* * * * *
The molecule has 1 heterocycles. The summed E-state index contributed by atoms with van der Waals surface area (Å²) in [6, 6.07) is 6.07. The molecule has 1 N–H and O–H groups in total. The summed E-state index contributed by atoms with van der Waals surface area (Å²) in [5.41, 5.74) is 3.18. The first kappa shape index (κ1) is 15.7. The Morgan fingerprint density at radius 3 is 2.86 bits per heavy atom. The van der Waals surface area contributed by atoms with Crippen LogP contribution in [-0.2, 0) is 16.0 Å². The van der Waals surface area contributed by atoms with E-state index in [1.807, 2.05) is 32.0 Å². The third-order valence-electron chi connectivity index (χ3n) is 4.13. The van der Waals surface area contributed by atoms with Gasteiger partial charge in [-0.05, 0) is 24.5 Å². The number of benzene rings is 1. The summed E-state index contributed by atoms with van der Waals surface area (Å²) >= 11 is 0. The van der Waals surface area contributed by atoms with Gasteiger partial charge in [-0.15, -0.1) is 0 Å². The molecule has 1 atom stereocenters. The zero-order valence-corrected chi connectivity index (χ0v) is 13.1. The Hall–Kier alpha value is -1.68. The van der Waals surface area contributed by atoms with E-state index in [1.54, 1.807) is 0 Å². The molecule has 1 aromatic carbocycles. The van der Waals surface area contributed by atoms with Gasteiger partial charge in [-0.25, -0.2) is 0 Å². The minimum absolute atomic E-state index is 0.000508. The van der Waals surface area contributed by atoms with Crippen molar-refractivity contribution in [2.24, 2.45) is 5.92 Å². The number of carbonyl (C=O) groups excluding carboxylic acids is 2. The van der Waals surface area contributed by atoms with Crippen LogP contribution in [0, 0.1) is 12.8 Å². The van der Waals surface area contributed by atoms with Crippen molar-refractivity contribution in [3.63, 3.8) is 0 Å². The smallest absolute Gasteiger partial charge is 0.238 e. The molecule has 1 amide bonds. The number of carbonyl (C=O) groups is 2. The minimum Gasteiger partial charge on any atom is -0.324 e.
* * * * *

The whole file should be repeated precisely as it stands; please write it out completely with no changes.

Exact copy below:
The molecule has 1 heterocycles. The summed E-state index contributed by atoms with van der Waals surface area (Å²) in [6, 6.07) is 6.07. The molecule has 1 N–H and O–H groups in total. The summed E-state index contributed by atoms with van der Waals surface area (Å²) in [5.41, 5.74) is 3.18. The first kappa shape index (κ1) is 15.7. The Morgan fingerprint density at radius 3 is 2.86 bits per heavy atom. The van der Waals surface area contributed by atoms with Crippen LogP contribution in [-0.2, 0) is 16.0 Å². The van der Waals surface area contributed by atoms with E-state index in [1.807, 2.05) is 32.0 Å². The third-order valence-electron chi connectivity index (χ3n) is 4.13. The van der Waals surface area contributed by atoms with Gasteiger partial charge in [-0.05, 0) is 24.5 Å². The number of benzene rings is 1. The summed E-state index contributed by atoms with van der Waals surface area (Å²) >= 11 is 0. The van der Waals surface area contributed by atoms with Gasteiger partial charge in [-0.15, -0.1) is 0 Å². The molecule has 1 atom stereocenters. The zero-order valence-corrected chi connectivity index (χ0v) is 13.1. The Hall–Kier alpha value is -1.68. The van der Waals surface area contributed by atoms with E-state index in [1.54, 1.807) is 0 Å². The molecule has 1 aromatic carbocycles. The van der Waals surface area contributed by atoms with Gasteiger partial charge in [-0.25, -0.2) is 0 Å². The minimum absolute atomic E-state index is 0.000508. The van der Waals surface area contributed by atoms with Crippen molar-refractivity contribution in [2.24, 2.45) is 5.92 Å². The number of carbonyl (C=O) groups excluding carboxylic acids is 2. The van der Waals surface area contributed by atoms with Crippen LogP contribution in [0, 0.1) is 12.8 Å². The van der Waals surface area contributed by atoms with Crippen molar-refractivity contribution in [3.63, 3.8) is 0 Å². The smallest absolute Gasteiger partial charge is 0.238 e. The molecule has 1 amide bonds. The number of carbonyl (C=O) groups is 2. The minimum Gasteiger partial charge on any atom is -0.324 e.